Presumptive Democratic presidential nominee Hillary Clinton was in Springfield, Ill., Wednesday where she sought to use the symbolism of a historic landmark to draw parallels to a present-day America that is in need of repairing deepening racial and cultural divides.

The Old State Capitol — where Abraham Lincoln delivered his famous "A house divided" speech in 1858 warning against the ills of slavery and where Barack Obama launched his presidential bid in 2007 — served as the backdrop for Clinton as she spoke of how "America's long struggle with race is far from finished."

Episode 711: Hooked on Heroin

1 hour ago

When we meet the heroin dealer called Bone, he has just shot up. He has a lot to say anyway. He tells us about his career--it pretty much tracks the evolution of drug use in America these past ten years or so. He tells us about his rough past. And he tells us about how he died a week ago. He overdosed on his own supply and his friend took his body to the emergency room, then left.

New British Prime Minister Theresa May announced six members of her Cabinet Wednesday.

Amid a sweeping crackdown on dissent in Egypt, security forces have forcibly disappeared hundreds of people since the beginning of 2015, according to a new report from Amnesty International.

It's an "unprecedented spike," the group says, with an average of three or four people disappeared every day.

The Republican Party, as it prepares for its convention next week has checked off item No. 1 on its housekeeping list — drafting a party platform. The document reflects the conservative views of its authors, many of whom are party activists. So don't look for any concessions to changing views among the broader public on key social issues.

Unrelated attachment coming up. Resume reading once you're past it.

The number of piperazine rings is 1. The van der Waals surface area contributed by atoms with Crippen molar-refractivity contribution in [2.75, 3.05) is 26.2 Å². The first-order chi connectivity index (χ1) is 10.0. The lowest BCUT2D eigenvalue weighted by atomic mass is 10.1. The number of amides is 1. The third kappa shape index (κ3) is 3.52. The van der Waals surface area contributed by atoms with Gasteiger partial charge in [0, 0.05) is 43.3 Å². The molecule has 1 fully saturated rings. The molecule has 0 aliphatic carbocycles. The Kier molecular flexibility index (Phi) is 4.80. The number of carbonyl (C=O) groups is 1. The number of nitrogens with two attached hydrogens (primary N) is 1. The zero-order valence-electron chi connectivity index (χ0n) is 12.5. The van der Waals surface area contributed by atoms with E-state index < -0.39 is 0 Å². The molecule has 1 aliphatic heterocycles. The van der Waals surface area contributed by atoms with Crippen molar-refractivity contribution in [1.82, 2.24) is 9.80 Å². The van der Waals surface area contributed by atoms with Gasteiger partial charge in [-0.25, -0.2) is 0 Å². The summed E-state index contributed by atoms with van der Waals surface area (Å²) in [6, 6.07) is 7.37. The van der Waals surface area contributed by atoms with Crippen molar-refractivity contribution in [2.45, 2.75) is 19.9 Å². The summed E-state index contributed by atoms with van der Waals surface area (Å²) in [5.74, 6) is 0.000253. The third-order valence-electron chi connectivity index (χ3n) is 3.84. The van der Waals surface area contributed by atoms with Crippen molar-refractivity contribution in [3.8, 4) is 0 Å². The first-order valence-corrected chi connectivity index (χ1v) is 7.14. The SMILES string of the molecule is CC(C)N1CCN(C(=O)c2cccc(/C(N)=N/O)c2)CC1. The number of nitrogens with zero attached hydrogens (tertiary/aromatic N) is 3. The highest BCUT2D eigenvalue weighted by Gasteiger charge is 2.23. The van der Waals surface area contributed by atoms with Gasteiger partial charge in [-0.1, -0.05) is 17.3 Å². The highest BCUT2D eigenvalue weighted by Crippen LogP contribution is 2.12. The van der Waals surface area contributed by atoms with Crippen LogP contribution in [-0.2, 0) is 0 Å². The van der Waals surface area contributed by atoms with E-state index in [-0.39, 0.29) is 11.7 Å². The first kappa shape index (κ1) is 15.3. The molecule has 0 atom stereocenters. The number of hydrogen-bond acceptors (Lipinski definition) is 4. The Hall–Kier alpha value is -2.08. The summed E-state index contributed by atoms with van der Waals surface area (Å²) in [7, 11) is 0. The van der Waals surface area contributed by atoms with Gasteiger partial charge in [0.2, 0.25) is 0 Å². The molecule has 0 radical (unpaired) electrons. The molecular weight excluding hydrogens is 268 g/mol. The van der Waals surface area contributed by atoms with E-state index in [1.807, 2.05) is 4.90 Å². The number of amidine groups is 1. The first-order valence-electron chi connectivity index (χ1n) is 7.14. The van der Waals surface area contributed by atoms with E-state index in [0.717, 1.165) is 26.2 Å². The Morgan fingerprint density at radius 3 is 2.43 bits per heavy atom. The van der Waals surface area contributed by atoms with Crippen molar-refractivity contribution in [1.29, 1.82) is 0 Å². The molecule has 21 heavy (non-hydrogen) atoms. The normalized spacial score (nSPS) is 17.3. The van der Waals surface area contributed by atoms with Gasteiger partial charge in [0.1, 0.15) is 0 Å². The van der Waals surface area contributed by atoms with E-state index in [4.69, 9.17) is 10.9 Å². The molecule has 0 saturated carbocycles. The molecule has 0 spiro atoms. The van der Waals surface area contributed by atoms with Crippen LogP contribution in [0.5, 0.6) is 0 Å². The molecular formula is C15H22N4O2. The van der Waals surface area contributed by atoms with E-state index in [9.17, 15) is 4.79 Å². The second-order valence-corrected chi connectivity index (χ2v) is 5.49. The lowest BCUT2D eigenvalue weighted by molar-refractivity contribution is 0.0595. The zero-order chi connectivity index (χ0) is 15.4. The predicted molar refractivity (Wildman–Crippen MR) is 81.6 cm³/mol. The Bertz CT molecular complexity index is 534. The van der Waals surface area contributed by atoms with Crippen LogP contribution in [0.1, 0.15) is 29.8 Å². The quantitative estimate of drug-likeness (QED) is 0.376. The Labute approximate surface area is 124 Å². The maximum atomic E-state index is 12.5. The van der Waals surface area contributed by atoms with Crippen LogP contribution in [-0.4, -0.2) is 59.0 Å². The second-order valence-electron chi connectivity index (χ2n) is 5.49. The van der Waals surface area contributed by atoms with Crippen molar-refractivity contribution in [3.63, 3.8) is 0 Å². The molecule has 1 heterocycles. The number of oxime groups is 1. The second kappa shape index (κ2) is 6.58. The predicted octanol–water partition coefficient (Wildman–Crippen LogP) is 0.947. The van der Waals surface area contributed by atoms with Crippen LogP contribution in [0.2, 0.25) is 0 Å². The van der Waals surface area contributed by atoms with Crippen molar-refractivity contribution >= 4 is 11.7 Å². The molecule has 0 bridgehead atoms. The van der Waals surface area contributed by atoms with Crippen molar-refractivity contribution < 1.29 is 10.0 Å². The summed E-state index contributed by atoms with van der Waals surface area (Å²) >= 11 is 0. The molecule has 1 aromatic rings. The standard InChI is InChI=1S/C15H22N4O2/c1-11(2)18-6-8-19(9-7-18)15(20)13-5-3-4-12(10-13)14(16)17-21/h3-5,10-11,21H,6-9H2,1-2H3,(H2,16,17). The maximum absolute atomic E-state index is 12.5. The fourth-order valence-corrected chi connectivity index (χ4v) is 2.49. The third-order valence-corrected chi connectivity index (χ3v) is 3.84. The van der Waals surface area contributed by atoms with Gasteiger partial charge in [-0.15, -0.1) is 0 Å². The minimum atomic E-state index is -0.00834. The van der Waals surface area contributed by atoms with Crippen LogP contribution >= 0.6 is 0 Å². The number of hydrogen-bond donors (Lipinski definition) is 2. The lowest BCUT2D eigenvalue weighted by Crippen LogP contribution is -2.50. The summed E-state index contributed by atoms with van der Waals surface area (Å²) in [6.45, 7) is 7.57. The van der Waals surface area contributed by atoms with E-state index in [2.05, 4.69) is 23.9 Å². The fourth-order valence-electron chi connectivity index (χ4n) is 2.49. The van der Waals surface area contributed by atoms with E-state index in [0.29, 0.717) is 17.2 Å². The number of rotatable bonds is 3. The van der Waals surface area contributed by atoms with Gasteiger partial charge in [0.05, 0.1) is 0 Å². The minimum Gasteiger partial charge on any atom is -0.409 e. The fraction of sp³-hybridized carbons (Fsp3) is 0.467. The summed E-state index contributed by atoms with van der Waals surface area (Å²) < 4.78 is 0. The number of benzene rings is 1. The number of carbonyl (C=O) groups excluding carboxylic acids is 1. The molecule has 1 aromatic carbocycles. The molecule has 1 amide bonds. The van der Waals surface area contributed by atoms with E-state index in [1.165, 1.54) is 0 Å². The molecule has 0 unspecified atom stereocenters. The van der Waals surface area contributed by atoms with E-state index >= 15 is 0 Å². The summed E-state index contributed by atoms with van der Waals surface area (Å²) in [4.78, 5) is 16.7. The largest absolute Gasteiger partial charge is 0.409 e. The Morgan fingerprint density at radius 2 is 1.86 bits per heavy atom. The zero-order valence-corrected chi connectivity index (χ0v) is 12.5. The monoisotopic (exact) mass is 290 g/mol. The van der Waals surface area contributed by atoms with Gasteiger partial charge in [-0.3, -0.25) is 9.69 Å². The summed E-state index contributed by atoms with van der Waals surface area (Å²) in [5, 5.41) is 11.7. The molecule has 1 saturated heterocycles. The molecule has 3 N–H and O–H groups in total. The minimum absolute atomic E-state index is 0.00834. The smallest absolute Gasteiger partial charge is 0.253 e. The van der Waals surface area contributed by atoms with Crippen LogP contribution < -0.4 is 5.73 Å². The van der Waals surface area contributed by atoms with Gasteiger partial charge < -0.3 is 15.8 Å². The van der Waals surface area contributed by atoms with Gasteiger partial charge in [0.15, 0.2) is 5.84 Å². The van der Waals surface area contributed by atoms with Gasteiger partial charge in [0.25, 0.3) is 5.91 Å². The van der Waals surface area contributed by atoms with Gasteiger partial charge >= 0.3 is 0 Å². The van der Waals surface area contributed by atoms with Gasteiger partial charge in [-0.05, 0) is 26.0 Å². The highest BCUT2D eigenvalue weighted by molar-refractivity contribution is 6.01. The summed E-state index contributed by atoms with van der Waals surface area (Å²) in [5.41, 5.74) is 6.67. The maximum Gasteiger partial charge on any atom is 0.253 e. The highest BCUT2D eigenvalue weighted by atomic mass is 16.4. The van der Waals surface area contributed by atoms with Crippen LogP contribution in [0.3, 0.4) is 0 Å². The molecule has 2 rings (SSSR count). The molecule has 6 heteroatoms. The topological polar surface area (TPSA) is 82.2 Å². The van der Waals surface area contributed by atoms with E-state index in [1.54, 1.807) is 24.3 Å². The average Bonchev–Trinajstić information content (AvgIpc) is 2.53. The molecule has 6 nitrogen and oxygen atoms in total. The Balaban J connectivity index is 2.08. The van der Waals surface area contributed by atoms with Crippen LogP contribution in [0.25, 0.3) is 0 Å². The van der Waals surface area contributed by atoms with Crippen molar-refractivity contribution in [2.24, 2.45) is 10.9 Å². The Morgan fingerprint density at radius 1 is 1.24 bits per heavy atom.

Many public figures who took to Twitter and Facebook following the murder of five police officers in Dallas have faced public blowback and, in some cases, found their employers less than forgiving about inflammatory and sometimes hateful online comments.

As Venezuela unravels — with shortages of food and medicine, as well as runaway inflation — President Nicolas Maduro is increasingly unpopular. But he's still holding onto power.

"The truth in Venezuela is there is real hunger. We are hungry," says a man who has invited me into his house in the northwestern city of Maracaibo, but doesn't want his name used for fear of reprisals by the government.

The wiry man paces angrily as he speaks. It wasn't always this way, he says, showing how loose his pants are now.

Ask a typical teenage girl about the latest slang and girl crushes and you might get answers like "spilling the tea" and Taylor Swift. But at the Girl Up Leadership Summit in Washington, D.C., the answers were "intersectional feminism" — the idea that there's no one-size-fits-all definition of feminism — and U.N. climate chief Christiana Figueres.

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Arizona Hispanics Poised To Swing State Blue

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Discover the Inner Beauty of the Naked Mole Rat

Oct 25, 2013



Up next, it's time for our video pick of the week. And making his debut on SCIENCE FRIDAY is our new video producer, Luke Groskin. Hey, Luke.


FLATOW: You like this seat? Get used to it.

GROSKIN: It's nice and comfy.

FLATOW: All right. What have you got for us this week?

GROSKIN: Well, today we're going to regale ourselves in the inner beauty of the naked mole rat.


FLATOW: The inner beauty. That's almost an oxymoron. The inner beauty of the naked mole rat.

GROSKIN: Yeah. Yeah. We're going to look past their surface, which is really strange and bizarre.